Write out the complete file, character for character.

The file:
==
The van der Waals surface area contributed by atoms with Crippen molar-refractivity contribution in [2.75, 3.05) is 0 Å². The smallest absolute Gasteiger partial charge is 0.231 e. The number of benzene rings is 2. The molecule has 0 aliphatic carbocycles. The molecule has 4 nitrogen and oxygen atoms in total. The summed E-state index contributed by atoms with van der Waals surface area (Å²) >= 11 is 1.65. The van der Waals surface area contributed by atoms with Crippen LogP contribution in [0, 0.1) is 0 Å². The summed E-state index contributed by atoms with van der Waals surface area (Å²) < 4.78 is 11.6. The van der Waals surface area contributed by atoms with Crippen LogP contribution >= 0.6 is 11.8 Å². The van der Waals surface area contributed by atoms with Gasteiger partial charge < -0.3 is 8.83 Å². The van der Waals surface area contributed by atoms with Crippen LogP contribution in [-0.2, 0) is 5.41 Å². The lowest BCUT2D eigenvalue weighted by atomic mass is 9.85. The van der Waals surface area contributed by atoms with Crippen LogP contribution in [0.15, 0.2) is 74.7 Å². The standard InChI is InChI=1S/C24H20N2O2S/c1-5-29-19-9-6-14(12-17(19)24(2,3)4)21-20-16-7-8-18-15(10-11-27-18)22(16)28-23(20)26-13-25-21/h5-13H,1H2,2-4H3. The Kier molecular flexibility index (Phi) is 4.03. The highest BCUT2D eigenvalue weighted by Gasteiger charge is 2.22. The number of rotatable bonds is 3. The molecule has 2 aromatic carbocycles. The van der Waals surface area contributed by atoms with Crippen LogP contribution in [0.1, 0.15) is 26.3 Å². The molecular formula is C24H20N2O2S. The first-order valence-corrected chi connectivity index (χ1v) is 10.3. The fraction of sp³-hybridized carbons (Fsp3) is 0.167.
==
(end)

The van der Waals surface area contributed by atoms with Crippen molar-refractivity contribution in [2.75, 3.05) is 0 Å². The smallest absolute Gasteiger partial charge is 0.231 e. The number of benzene rings is 2. The molecule has 0 aliphatic carbocycles. The molecule has 4 nitrogen and oxygen atoms in total. The summed E-state index contributed by atoms with van der Waals surface area (Å²) >= 11 is 1.65. The van der Waals surface area contributed by atoms with Crippen LogP contribution in [0, 0.1) is 0 Å². The summed E-state index contributed by atoms with van der Waals surface area (Å²) < 4.78 is 11.6. The van der Waals surface area contributed by atoms with Crippen LogP contribution >= 0.6 is 11.8 Å². The van der Waals surface area contributed by atoms with Gasteiger partial charge < -0.3 is 8.83 Å². The van der Waals surface area contributed by atoms with Crippen LogP contribution in [-0.2, 0) is 5.41 Å². The lowest BCUT2D eigenvalue weighted by atomic mass is 9.85. The van der Waals surface area contributed by atoms with Crippen LogP contribution in [0.15, 0.2) is 74.7 Å². The standard InChI is InChI=1S/C24H20N2O2S/c1-5-29-19-9-6-14(12-17(19)24(2,3)4)21-20-16-7-8-18-15(10-11-27-18)22(16)28-23(20)26-13-25-21/h5-13H,1H2,2-4H3. The Kier molecular flexibility index (Phi) is 4.03. The highest BCUT2D eigenvalue weighted by Gasteiger charge is 2.22. The number of rotatable bonds is 3. The molecule has 2 aromatic carbocycles. The van der Waals surface area contributed by atoms with Crippen LogP contribution in [0.1, 0.15) is 26.3 Å². The molecular formula is C24H20N2O2S. The first-order valence-corrected chi connectivity index (χ1v) is 10.3. The fraction of sp³-hybridized carbons (Fsp3) is 0.167.